I’ve read what I need to apply for said job. I have the qualifications and materials needed to move forward in the application process. I go through the 25 steps it takes to sign up, sign in and register with the company in order to apply. Nine times out of 10, I have to fill out my job history and also paste or attach my resume. I think this is a waste of time because if you are going to read my resume, why am I spending all this time filling in boxes that you can read on the database anyway. I usually have to attach or paste something or I cannot move forward with the application, so why reiterate my entire job history? In addition, sometimes I am asked for samples of my work, but I am only permitted to attach one document…my resume. Make sense? Doesn’t to me either.

I can recite my resume and past job experience by heart. I have filled it out so many times on sites such as these. I understand they may be helpful to human resource professionals by weeding out those of us who don’t exactly match the job description. But does anyone even read what is written on those sites? Or what about how it says this will be helpful in matching you with other opportunities that come along? None of this ever happens. Who knows, maybe this is all true and I am just a pessimist.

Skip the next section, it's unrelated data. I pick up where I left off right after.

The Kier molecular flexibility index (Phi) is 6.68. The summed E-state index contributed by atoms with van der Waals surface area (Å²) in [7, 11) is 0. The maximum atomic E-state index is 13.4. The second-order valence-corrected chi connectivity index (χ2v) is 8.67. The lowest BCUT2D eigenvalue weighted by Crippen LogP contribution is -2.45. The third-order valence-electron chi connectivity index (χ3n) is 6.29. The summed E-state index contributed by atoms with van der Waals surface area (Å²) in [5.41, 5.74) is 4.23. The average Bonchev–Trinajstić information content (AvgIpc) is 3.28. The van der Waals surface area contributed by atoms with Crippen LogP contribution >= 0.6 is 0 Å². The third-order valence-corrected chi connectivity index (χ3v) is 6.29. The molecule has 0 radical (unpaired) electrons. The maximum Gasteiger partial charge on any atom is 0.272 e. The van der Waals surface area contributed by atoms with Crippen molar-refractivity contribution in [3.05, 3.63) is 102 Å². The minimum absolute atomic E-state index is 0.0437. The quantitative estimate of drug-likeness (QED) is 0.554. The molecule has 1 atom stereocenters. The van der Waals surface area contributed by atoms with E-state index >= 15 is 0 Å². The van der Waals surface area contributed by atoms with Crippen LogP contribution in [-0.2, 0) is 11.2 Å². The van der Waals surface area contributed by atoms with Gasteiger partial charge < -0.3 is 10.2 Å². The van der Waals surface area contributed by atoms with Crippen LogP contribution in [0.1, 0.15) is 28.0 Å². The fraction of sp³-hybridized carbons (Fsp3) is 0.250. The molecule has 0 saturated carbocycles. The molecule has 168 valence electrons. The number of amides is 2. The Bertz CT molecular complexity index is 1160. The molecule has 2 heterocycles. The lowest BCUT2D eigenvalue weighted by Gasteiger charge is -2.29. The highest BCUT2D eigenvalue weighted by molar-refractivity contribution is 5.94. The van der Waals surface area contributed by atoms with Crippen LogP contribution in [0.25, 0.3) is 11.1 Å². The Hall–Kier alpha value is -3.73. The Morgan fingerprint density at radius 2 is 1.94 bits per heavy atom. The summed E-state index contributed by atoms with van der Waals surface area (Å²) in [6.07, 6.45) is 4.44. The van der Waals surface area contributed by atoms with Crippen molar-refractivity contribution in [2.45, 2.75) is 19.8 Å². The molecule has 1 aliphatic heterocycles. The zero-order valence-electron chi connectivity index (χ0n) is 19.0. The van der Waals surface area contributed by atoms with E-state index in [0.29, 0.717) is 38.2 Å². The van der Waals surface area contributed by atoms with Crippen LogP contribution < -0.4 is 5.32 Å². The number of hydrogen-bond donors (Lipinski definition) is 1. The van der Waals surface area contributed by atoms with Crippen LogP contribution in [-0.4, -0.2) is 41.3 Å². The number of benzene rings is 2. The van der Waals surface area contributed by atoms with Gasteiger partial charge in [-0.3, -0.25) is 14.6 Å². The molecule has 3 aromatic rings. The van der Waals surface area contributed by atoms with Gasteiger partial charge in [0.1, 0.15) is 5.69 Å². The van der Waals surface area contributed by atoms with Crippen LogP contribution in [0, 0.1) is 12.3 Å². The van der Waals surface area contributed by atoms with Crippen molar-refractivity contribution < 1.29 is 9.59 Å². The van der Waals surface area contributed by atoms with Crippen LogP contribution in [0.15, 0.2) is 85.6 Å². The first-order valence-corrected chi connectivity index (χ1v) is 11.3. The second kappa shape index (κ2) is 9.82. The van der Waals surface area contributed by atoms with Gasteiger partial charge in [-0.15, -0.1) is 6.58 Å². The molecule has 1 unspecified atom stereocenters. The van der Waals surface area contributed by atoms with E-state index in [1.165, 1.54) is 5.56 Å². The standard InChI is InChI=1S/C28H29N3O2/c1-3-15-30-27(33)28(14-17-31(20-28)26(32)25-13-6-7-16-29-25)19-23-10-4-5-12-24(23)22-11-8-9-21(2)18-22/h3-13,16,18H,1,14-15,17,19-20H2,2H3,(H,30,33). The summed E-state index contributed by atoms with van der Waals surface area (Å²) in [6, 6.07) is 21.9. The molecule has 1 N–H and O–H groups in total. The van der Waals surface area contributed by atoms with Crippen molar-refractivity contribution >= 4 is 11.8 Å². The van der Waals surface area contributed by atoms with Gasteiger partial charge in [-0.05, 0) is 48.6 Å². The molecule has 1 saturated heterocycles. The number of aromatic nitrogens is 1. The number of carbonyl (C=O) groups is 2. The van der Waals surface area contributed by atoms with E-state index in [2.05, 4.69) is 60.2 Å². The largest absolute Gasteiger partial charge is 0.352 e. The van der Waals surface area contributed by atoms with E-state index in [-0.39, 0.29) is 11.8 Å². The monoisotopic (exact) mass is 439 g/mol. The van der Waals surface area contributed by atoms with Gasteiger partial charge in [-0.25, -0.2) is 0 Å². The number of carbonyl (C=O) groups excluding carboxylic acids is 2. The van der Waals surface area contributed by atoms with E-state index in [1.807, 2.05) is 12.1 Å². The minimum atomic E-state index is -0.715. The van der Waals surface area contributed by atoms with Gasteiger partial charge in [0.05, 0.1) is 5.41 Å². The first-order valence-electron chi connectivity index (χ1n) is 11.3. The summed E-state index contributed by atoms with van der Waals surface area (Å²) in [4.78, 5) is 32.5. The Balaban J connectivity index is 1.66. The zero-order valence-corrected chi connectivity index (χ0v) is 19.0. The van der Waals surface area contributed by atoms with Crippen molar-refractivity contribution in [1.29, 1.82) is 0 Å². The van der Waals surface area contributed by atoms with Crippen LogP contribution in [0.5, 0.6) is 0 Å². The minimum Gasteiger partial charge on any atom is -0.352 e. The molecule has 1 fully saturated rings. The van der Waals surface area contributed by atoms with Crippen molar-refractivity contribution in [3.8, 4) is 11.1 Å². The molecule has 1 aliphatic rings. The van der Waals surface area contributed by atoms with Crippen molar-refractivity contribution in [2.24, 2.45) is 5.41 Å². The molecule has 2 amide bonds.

The reason I am writing this piece is not so much because I have to do double the work to apply for jobs on an online portal. I am writing it because I get frustrated when these sites don’t work. I have spent countless hours signing up on these types of sites, from the NJ Department of Labor to large and small corporations throughout the U.S. to job listing sites such as the ones I mentioned above. The problem is, you spend all this time filling in boxes and information and when you get to the end, it doesn’t take. Messages like, “Your request cannot be processed,” or “Invalid submission,” things that don’t make any sense to you because you were careful to fill out everything just as your were supposed to. All the formatting and character counting, it doesn’t stick or take and you’re back at square one by no fault of your own. You can press “back” on your computer, you can call a human resources specialist at a company (but at that point, you are hoping to just get their email and send your resume directly!) or throw your hands up in frustration and give up. I have done all three!

It’s hard enough to find a job in this economy. Even when it wasn’t so bad, it’s still not fun looking for a new job. But to add insult to injury, those of us looking for new gigs are left with wasted time and a failed chance at applying for a job that we might be the perfect fit for. I ask, employers, please make sure your online application sites work. Listen to the messages we leave on your voicemail about it. You are probably losing out on some really great, talented applicants because your systems don’t work properly. And that is a great shame for us all.